A VIOLENT PAST
From 1975 – 1979, the Khmer Rouge Regime, led by Pol Pot, evacuated the urban centers and forced the entire population to work on rural work projects. The Khmer Rouge took the lives of nearly 2 million people. The woman pictured above was visiting Tuol Sleng, an infamous torture center, for the first time when she accidentally came upon a photo of her long-lost brother. Thousands of Cambodians today are still longing for their loved ones and recovering from the psychological scars of that period.
Cambodia has a population of 14.3 million people. In 2011, Cambodia’s GDP quadrupled, increasing from $216 per capita in 1992 to $909 per capita in 2011. From 1994 to 2011, Cambodia experienced an average growth rate of 7.7 percent. Although the rate of poverty continues to decline in Cambodia, rural poverty remains obstinately high at 40 per cent. Eighty-five per cent of the population is in the informal economy, mostly in agriculture, forestry, and fishing and in small and micro-enterprises. The formal sectors of garments and tourism are the main engines of growth, with garment manufacturing accounting for 85 per cent of Cambodia’s exports and employing some 350,000 workers, mostly women.
DAMS & FISHERIES
The total economic value of the Mekong’s fisheries is between $5.6 billion and $9.4 billion a year, contributing significantly to the region’s economy. However, hydropower projects threaten to jeopardize this fragile ecosystem and, subsequently, the livelihoods of millions of people. Ultimately, dam building places the river’s fisheries in danger. About 35% of the Mekong’s commercial fish catch migrate long distances, which is critical to their life cycle. Dams block such migrations, leading to a reduction in fish stocks. The consequence is huge for Laos and Cambodia, where fishery and agricultural production from the Mekong River accounts for about 50% of their respective gross domestic products.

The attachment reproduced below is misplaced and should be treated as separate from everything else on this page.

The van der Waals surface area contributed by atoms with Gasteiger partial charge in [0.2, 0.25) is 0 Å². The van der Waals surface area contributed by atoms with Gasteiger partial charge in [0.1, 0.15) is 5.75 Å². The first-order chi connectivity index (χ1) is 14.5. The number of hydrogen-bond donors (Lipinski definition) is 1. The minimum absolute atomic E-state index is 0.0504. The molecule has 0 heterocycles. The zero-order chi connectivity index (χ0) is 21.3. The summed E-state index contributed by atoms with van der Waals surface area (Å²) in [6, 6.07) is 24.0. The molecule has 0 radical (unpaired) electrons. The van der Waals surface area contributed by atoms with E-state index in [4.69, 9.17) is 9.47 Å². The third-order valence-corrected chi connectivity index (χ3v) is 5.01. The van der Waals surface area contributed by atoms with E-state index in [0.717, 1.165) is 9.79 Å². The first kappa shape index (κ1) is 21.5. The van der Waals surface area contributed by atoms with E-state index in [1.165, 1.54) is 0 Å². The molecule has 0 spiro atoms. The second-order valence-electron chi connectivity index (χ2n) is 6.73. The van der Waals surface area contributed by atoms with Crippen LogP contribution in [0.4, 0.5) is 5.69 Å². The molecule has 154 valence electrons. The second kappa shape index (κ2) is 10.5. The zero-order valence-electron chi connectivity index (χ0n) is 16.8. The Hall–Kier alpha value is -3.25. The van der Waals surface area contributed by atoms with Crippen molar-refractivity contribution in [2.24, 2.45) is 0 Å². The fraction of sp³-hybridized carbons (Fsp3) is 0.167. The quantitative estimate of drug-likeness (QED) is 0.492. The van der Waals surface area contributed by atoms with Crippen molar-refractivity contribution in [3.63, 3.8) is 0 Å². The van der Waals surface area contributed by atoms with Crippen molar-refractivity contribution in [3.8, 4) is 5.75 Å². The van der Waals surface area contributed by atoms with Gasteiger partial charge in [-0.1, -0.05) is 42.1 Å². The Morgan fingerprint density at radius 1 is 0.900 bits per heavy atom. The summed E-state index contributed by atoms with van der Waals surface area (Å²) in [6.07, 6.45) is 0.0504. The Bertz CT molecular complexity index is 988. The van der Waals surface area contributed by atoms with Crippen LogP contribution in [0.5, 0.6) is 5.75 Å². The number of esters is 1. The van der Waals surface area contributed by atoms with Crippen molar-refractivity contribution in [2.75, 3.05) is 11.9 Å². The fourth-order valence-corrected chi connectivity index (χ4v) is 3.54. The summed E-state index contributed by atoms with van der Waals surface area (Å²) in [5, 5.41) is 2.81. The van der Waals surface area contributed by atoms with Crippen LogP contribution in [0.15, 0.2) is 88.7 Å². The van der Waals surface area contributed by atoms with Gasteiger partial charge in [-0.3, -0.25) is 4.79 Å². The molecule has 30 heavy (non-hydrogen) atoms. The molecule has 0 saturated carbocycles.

SOURCE: Manassinee Mattatarn, Marijke van Leeuwen, and Charlie Lancaster, ” Mekong Lifeline”, Southeast Asia Globe, December 2010
The garment industry continues to be a large contributor of exports and employment for Cambodia’s economy. It represents approximately 90% of total export value and employs over 300,000 workers. 90% are woman. A garment factory workers makes on average 61 USD a month and 100 USD a month if she works over time.
The Cambodian economy is predominantly agrarian, with agriculture employing 73 percent of its population (Asian Migrant Centre, 2002). Chronic poverty, landlessness, and natural disasters such as droughts and floods are compelling many rural Cambodians to migrate to other rural areas, the urban areas or neighbouring countries to seek work. Other push factors include debts payments and a lack of viable livelihood options. The pull factors are the high demand for less skilled labourers in 3D jobs (dangerous, demanding, dirty) in countries such as Thailand, Malaysia, South Korea and Saudi Arabia, the prospect of paid employment and a better life.
LAND AND INDIGENOUS RIGHTS
Indigenous minority people in Cambodia are estimated to constitute 190,000 people, equivalent to 1.4% of the total population and have traditionally managed nearly 4 millions hectares of remote evergreen and dry deciduous forests. Economic Lands Concessions (ELCs) are viewed to be the biggest threat to the livelihoods of indigenous communities. By the end of 2010, approximately 1.7 million hectares of land has been formally granted as ELCs for large scale agro-industry purposes by the Ministry of Agriculture, Forestry and Fisheries (MAFF), which created multiple conflicts with communities, in particularly the indigenous peoples.
VISUALIZING LAND CONCESSIONS OVER TIME
Cambodia is in the grips of a prolonged land grabbing crisis, a slow-motion calamity that has seen over 2.1 million hectares of land – roughly the total area of Wales – transferred mostly from subsistence farmers into the hands of industrial agriculture firms.
An estimated 400,000 people have been affected by land disputes since 2003, and government violence against land-grabbing victims is at an all-time high (the most shocking example coming when authorities shot dead a 14-year-old girl during an eviction). This large-scale transfer of land is facilitated by Cambodia’s land concession scheme, in which the government leases – private state land – to companies that agree to farm it. Occupants rarely receive proper compensation, and many receive no compensation at all.
This interactive timeline map depicts land concessions granted by the Cambodian government since 1993. Over 2.1 million hectares have been leased to private entities.